Third, the Court rejected Nassar’s proposition that Congress’ enactment of a “broadly phrased antidiscrimination statute”, like Title VII, may signal an accompanying intent to also ban retaliation against individuals who oppose that discrimination. 570 U.S. at 339, 354-55. Some cases seemed to support this argument. For example, in CBOCS West, Inc. v. Humphries, 553 U. S. 442 (2008), the Court held that 42 U.S.C. §1981 — which ensures that all persons “shall have the same right … to make and enforce contracts … as is enjoyed by white citizens” — prohibits not only racial discrimination but also retaliation against those who oppose it. Id. at 445, 452–453. Similarly, the Court has interpreted the broad wording of the ADEA’s federal-employee provisions (“All personnel actions affecting [federal] employees … who are at least 40 years of age … shall be made free from any discrimination based on age”) as including a bar on retaliation. Gómez–Pérez v. Potter, 553 U.S. 474, 479, 487 (2008); 29 U.S.C. § 633a(a). But the Court found that these cases did not support the “quite different rule that every reference to race, color, creed, sex, or nationality in an antidiscrimination statute is to be treated as a synonym for retaliation, especially in a precise, complex, and exhaustive statute like Title VII.”  570 U.S. at 339, 355. For example, the Court pointed out that the Americans with Disabilities Act of 1990, which contained detailed descriptions of the practices constituting prohibited discrimination, as well as an express, separate anti-retaliation provision, was passed only a year before §2000e–2(m) was passed. The Court found this shows that “when Congress elected to address retaliation as part of a detailed statutory scheme, it did so clearly.” Id. at 339, 357.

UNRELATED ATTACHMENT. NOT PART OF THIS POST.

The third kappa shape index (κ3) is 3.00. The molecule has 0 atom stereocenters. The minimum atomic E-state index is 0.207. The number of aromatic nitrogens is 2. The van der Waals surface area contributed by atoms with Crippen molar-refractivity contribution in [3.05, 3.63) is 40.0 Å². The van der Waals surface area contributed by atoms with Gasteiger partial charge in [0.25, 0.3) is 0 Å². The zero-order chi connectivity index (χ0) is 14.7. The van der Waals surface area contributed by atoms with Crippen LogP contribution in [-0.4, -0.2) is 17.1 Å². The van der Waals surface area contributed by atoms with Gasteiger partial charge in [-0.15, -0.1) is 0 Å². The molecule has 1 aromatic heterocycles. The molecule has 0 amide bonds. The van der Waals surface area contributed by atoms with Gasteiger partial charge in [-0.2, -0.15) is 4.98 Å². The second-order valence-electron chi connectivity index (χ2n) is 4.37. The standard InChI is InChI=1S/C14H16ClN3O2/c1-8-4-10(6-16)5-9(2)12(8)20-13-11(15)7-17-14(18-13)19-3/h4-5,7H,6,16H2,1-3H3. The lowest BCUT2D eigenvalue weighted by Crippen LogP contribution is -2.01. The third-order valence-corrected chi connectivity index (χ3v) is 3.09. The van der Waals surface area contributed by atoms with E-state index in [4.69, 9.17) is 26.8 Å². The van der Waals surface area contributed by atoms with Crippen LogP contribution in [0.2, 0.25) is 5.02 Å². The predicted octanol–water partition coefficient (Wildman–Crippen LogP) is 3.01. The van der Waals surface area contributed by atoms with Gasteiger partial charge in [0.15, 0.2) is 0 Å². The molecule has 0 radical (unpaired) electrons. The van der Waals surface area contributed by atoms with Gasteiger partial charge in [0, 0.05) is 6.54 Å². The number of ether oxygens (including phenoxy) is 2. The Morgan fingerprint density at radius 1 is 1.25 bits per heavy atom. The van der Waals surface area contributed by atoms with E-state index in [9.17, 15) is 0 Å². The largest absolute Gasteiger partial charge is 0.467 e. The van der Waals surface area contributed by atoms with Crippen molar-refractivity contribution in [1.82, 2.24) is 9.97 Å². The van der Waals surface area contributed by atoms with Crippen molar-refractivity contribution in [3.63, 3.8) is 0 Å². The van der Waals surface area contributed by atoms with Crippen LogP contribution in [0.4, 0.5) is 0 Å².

The Court also expressed concerns that applying a motivating-factor standard to retaliation claims would stress administrative and judicial resources, by potentially leading to an increase in claims where the employer had acted without retaliatory intent. 570 U.S. at 358-59.

Finally, the Court rejected Nassar’s last-resort argument that retaliation claims should be allowed to proceed under a motivating-factor framework because that approach would be consistent with the views of the Equal Employment Opportunity Commission, as expressed in its guidance manual. The Court determined that the EEOC’s explanations for its views “lack[ed] the persuasive force that is a necessary precondition to deference” under Skidmore v. Swift & Co., 323 U.S. 134 (1944). 570 U.S. at 361.

The Court therefore held that Title VII retaliation claims must be proved according to the traditional principles of but-for causation, not the more lenient motivating factor standard that § 2000e-2(m) applies to status-based discrimination claims.